Sunday, April 19, 2015

Exper, A Course in Life: Week... 8.5

So here we are, week just-past-8, comedy student life experiment. Where are the posts on weeks 4 through 8, you might ask? None of your busy little business, that's where, and I'll thank you to get off of my back already.

I started this exercise as an experiment in the lifelong and inarguably noble pursuit of all things funny, smart and (*sigh*) cool. I took improv classes at Magnet for 8 weeks, as promised, and performed in a free show, as promised. I went to a whole bunch of really fantastic comedy shows. I worked on a set of tenuous relationships with a kind and brave group of fellow explorers, whose very young ages, as I've mentioned, startled me to my core. The classes were great. The show was stupendous and maybe even alarmingly funny. You'll never know, so I may as well gush! Regardless, it made my heart race and I felt like we won and that's about as good as you can ask for, I think.

In short, I geeked out on a new thing and had a kick-ass time.

Here's what I learned!

1. I am clearly still 100% incapable of completing a writing project. WHAT, AND ALSO WHY. I love to write more than anything and I swear on all things holy that I want nothing more than to become a writer, and yet. And yet! Here we are again, sniffling over the forgotten crumbs of what could have been a complete and very nice bit of work, 4/9ths of an actual prize. Apparently public commitment to said project completion means nothing to me in terms of making sure to carve out the time. Nobody is more disappointed about this than me. Literally. Probably nobody noticed or cared.

2. Being nearly out of your 20s and also having a job that requires you to constantly be putting all your shit right out on the table both help a lot in terms of calming, dare I say eradicating, the nerves. This comes into sharp relief when in a room full of extremely nervous young-20-somethings who are about to take the stage for a free comedy show to a kind-hearted and mildly intoxicated audience, a show that has almost no bearing on anything at all. It's nice to be moving toward being done with all of that, even if it may come with the promise of wrinkles.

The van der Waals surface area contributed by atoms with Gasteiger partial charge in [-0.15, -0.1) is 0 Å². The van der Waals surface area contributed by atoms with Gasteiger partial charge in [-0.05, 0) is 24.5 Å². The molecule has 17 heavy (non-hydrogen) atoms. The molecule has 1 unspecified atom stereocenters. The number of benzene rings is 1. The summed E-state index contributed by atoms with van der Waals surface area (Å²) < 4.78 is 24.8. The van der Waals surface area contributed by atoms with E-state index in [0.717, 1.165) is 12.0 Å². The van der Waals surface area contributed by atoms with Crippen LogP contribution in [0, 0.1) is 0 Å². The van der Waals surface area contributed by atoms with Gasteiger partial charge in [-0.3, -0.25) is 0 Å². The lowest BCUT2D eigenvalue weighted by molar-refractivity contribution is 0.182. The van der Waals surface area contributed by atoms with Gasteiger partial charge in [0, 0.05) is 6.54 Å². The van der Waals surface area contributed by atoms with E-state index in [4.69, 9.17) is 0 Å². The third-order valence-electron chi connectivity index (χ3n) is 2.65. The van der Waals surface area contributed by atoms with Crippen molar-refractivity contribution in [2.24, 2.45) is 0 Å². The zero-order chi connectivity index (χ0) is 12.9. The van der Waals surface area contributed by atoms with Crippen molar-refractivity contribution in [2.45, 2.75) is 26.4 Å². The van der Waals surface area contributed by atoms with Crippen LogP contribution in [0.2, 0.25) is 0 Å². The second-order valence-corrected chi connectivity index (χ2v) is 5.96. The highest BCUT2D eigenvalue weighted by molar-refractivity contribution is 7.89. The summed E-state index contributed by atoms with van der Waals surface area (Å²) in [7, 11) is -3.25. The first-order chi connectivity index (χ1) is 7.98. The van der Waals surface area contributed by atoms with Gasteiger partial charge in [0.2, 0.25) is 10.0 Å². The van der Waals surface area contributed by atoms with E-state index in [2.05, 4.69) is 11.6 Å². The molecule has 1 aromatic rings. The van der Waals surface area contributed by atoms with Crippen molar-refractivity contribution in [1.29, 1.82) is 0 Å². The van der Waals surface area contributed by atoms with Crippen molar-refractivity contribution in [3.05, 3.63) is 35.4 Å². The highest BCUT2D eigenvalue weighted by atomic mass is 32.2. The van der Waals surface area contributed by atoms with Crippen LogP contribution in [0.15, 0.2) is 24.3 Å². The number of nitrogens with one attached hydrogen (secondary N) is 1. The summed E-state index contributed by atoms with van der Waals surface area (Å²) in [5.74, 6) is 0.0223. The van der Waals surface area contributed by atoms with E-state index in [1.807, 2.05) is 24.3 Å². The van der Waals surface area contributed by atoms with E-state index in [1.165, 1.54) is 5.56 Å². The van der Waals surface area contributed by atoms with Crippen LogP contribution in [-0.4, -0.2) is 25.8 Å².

3. Improv is ephemeral. LIKE LIFE.

4. Regardless of the discipline, there's nothing better than finding yourself in the presence of a wonderful teacher.

5. The funny and the smart are both buried deep, waiting to be discovered by a suitable archaeologist. I know what you're thinking! But no. Wrong. Wonderful teachers are put into your life to get you 95% of the way there, but the true scientist is always you, every single time. Your life is your OWN experiment. Om bolo shri sat guru bhagavan ki. Also, cool continues to be a non-issue. Build it, using your carefully harvested smarts and funnies, and then really *believe* in it with all your might and the cool will come. JAI.

6. Just when you're starting to feel pretty good about the thing, it's time to start over.

And start over we shall! Level 2 starts May 31. I have already begun sharpening my pencils in preparation.

Thank you, Rick, for being a really great teacher. I loved your rules and games and your big booming voice, ZAYN! I nearly fell over with happiness when you gave me a gold star for my laying-on-a-trampoline work, which I agree was next-level. You are funny and smart and you really care, which is what makes the whole thing so cool. Your students are lucky to have you.

Thank you to my amazing team for being such a wonderfully funny, smart and cool group of people to work and learn and play with. I loved all your personalities and your brains and learning that you were scared and unsure when you looked so goddamned chill. Thank you for being so incredibly brave as to choose to participate in this particular piece of the big experiment. I am really sad that we're not all going to hang out and play this afternoon. I mean it.

Thank you to the Magnet Theater for fostering such an amazing community of talented, inspiring humans. Thanks for giving us a format for social permission to work toward happy bodies and happy brains.

Thank you to my friends and family for your continued support of my experimentation. It means everything because it is everything.

Improv is love.

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